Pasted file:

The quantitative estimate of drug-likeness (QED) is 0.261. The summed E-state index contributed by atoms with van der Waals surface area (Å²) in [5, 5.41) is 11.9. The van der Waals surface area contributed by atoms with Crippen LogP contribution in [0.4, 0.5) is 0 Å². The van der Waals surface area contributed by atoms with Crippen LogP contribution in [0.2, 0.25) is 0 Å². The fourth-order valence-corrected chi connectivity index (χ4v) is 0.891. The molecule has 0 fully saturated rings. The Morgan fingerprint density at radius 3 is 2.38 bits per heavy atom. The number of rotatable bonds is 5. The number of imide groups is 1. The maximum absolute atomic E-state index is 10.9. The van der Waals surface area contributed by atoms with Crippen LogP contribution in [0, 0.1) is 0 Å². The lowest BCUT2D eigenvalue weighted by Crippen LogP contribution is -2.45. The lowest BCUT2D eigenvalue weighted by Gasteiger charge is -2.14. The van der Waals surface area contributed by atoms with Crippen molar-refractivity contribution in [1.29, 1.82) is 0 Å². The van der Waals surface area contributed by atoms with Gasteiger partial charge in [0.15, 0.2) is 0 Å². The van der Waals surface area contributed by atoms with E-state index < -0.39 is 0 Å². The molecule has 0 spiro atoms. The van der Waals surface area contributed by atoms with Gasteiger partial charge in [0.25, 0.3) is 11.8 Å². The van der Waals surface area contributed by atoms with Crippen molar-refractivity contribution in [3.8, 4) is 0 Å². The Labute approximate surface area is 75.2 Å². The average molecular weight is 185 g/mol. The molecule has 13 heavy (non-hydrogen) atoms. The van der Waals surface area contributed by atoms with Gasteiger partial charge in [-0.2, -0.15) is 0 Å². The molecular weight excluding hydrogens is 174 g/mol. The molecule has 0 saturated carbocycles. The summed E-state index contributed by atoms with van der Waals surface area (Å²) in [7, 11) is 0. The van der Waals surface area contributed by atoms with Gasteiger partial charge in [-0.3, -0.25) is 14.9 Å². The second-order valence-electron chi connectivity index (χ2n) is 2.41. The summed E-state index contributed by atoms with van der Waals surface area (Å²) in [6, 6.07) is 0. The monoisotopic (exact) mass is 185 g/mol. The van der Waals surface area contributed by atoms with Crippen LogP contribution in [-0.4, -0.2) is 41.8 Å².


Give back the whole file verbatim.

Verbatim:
The quantitative estimate of drug-likeness (QED) is 0.261. The summed E-state index contributed by atoms with van der Waals surface area (Å²) in [5, 5.41) is 11.9. The van der Waals surface area contributed by atoms with Crippen LogP contribution in [0.4, 0.5) is 0 Å². The van der Waals surface area contributed by atoms with Crippen LogP contribution in [0.2, 0.25) is 0 Å². The fourth-order valence-corrected chi connectivity index (χ4v) is 0.891. The molecule has 0 fully saturated rings. The Morgan fingerprint density at radius 3 is 2.38 bits per heavy atom. The number of rotatable bonds is 5. The number of imide groups is 1. The maximum absolute atomic E-state index is 10.9. The van der Waals surface area contributed by atoms with Crippen LogP contribution in [0, 0.1) is 0 Å². The lowest BCUT2D eigenvalue weighted by Crippen LogP contribution is -2.45. The lowest BCUT2D eigenvalue weighted by Gasteiger charge is -2.14. The van der Waals surface area contributed by atoms with Crippen molar-refractivity contribution in [1.29, 1.82) is 0 Å². The van der Waals surface area contributed by atoms with Gasteiger partial charge in [0.15, 0.2) is 0 Å². The van der Waals surface area contributed by atoms with E-state index < -0.39 is 0 Å². The molecule has 0 spiro atoms. The van der Waals surface area contributed by atoms with Gasteiger partial charge in [0.25, 0.3) is 11.8 Å². The van der Waals surface area contributed by atoms with Crippen molar-refractivity contribution in [3.8, 4) is 0 Å². The Labute approximate surface area is 75.2 Å². The average molecular weight is 185 g/mol. The molecule has 13 heavy (non-hydrogen) atoms. The van der Waals surface area contributed by atoms with Gasteiger partial charge in [-0.2, -0.15) is 0 Å². The molecular weight excluding hydrogens is 174 g/mol. The molecule has 0 saturated carbocycles. The summed E-state index contributed by atoms with van der Waals surface area (Å²) in [7, 11) is 0. The van der Waals surface area contributed by atoms with Gasteiger partial charge in [-0.3, -0.25) is 14.9 Å². The second-order valence-electron chi connectivity index (χ2n) is 2.41. The summed E-state index contributed by atoms with van der Waals surface area (Å²) in [6, 6.07) is 0. The monoisotopic (exact) mass is 185 g/mol. The van der Waals surface area contributed by atoms with Crippen LogP contribution in [-0.4, -0.2) is 41.8 Å².